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ultralight bicycle frame

the ultimate lightweight bicycle frame
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So you've bought the ultimate carbon fibre bicycle frame? Still too heavy? Simply attach a vacuum pump and evacuate the tubes, saving the weight of the air inside!
aglet, Jun 02 2006

finflazo went one better Lighter_20than_20air_20bike
[fridge duck, Jun 02 2006]

Bikenotrh say it will soon be feasable http://www.bikenort...inmail/200404/3.php
With [finznlo's] hbi gone, this is a last trace of the subject on the web [pashute, Mar 31 2008]

[link]






       Weight is the measurement of the effects of atmospheric pressure and gravity exerted on points in contact (either directly or indirectly) with the earth. Evacuating the air from the inside of the bike frame will not make it lighter. The local atmospheric pressure is still exerting pressure on the frame as a whole from the outside. Simply displacing the small amount of air that fills the cavities of the fram would have an inconsequential effect anyway. And if you've seen a way to bend the laws of gravity by generating a void of atmospheric air, I'd like the paperwork on my desk in the morning.   

       Lighter-than-air custard would be a good fill, though.
Letsbuildafort, Jun 02 2006
  

       will evacuating weaken the tubes? Maybe, but it might make them stronger.
sninctown, Jun 02 2006
  

       Probably. Carbon fiber has an exceedingly high strength with loads exerted along its lateral axis. It doesn't handle shearing-loads well at all.
Letsbuildafort, Jun 02 2006
  

       Yes, it would be a teeny bit lighter, briefly, until it got smushed flat. How much lighter?
Heathera, Jun 02 2006
  

       Bad idea. Tubes can be made stronger by pressurizing them--think of balloons, for instance. Putting a vacuum in a tube is going to make much more prone to collapse. As soon as it gets dented, it progressively fails to a flat ribbon, thanks to the greater pressure on the outside.   

       Fishbone for thinking that nobody ever thought of this. Some things are not being done because they don't work.
baconbrain, Jun 02 2006
  

       I once saw the calculation of the weight decrease achieved by pumping the tyres with Helium instead of air. It equalled approximatley the weight of a speck of mud. You'd get a better weight advantage from running your chain without any lube (albeit not for very long) or having a shave before riding (before you ask - this includes the ladies).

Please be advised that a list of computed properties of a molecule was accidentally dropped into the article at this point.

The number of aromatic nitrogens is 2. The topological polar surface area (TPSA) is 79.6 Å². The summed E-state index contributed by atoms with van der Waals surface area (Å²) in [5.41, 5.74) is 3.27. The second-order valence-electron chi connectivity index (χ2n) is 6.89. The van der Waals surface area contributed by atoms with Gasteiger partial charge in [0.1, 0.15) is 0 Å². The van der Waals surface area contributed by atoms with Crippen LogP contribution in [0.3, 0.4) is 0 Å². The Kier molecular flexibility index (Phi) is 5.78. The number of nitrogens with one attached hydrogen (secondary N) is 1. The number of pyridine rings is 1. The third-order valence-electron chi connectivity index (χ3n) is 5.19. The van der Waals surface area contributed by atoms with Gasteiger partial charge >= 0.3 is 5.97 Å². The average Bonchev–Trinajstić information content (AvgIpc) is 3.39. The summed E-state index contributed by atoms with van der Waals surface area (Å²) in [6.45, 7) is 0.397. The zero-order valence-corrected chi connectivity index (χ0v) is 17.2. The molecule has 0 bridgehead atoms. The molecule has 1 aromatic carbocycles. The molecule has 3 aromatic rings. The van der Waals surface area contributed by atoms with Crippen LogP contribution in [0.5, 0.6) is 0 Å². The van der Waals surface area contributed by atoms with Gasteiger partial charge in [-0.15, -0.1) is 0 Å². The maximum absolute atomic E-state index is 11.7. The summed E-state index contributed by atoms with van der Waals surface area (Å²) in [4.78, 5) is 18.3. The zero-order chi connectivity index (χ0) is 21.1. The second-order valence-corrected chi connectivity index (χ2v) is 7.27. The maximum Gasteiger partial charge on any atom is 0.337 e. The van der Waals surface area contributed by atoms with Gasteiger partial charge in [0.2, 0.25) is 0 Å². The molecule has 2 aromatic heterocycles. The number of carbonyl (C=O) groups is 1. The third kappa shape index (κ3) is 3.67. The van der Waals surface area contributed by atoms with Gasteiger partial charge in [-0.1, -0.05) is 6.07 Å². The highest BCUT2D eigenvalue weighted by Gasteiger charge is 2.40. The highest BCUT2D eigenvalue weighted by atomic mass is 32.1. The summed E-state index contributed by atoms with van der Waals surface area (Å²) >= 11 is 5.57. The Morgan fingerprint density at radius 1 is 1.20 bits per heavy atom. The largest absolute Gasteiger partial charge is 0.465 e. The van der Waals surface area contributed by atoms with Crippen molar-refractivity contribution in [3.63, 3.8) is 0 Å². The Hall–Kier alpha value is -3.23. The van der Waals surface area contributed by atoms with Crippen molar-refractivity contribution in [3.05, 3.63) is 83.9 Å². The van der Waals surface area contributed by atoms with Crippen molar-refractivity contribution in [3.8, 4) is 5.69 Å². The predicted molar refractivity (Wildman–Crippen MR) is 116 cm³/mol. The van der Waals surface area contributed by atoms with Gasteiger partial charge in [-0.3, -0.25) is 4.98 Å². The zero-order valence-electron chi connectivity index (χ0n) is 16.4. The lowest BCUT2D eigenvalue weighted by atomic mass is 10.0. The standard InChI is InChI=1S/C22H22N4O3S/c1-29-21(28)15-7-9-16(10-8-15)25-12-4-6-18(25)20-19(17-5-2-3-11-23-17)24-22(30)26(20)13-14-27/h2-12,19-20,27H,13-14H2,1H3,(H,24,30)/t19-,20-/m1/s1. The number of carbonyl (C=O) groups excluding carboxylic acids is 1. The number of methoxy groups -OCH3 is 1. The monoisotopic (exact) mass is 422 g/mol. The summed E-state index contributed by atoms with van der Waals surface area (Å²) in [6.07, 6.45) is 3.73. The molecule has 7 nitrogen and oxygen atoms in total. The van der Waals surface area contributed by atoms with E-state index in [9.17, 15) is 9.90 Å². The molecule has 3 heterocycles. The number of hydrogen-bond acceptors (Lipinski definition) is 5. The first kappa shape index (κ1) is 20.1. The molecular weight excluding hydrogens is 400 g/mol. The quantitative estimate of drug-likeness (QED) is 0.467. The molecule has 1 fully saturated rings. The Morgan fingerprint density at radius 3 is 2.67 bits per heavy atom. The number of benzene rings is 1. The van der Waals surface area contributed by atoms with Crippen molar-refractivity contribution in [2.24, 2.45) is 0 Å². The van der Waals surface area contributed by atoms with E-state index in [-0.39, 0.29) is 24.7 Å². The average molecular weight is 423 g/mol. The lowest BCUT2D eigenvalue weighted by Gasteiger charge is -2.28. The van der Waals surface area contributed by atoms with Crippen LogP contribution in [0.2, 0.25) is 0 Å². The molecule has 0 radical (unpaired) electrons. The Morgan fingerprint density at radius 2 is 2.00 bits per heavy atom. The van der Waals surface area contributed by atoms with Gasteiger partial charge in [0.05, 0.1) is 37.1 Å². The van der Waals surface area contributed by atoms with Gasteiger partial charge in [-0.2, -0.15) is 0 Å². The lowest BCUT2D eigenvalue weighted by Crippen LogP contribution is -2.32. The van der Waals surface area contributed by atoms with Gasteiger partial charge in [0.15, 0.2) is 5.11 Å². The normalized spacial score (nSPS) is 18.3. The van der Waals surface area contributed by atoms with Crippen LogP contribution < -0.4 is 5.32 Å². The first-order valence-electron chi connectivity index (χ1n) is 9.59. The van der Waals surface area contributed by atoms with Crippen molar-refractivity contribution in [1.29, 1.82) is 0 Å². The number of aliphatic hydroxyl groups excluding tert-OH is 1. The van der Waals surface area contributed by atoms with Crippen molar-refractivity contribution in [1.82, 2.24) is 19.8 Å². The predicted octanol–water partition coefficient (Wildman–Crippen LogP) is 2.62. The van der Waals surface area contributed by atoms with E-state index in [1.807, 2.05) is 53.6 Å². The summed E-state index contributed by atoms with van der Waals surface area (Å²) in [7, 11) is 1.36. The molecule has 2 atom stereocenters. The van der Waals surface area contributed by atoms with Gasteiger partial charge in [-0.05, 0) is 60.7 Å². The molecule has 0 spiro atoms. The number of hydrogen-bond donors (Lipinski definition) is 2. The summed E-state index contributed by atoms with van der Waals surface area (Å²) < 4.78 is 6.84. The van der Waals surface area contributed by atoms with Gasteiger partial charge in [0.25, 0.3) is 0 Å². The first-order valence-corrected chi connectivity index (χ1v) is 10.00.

Karnuvap, Sep 11 2007
  

       Actually I think there is a possibility that it would get stronger in the same way that a concrete bridge is stronger when it has steel reinforcement under tension. The tube would be weaker to crushing forces but possibly have more resistance to bending.   

       This theory could be tested with 2 strip lights. Suspend weights from one until it breaks. Then suspend slightly less weight from the other. Then drill a hole in the end to equalise the pressure and see if it is now stronger or weaker.
marklar, Sep 11 2007
  

       Be sure to drill the hole in the end cap, or you will be weakening the tube.
Galbinus_Caeli, Sep 11 2007
  

       possibly the other way round would be better: make the tube wall much thinner and pressurize it with air.
loonquawl, Sep 11 2007
  

       Hey LetsBuildAFort: What? Pressure and weight are quite unrelated. And how is the earth involved? You seem to be laboring under some sort of misapprehension.   

       This will indeed make the bike slightly lower in mass, and this will be detectable on a sensitive enough scale.   

       The benefit will likely befar more than canceled out by the need to properly seal the tubes, though.   

       // bend the laws of gravity by generating a void of atmospheric air// Ummm... vacuum chamber? But how is gravity involved?
GutPunchLullabies, Sep 11 2007
  

       The extra metal and valve to seal the bike would far outweigh the air taken out of the bike
F_R_O_G, Sep 12 2007
  

       This would be roughly the same as pouring out a teaspoon of water from your water bottle.
ldischler, Mar 31 2008
  
      
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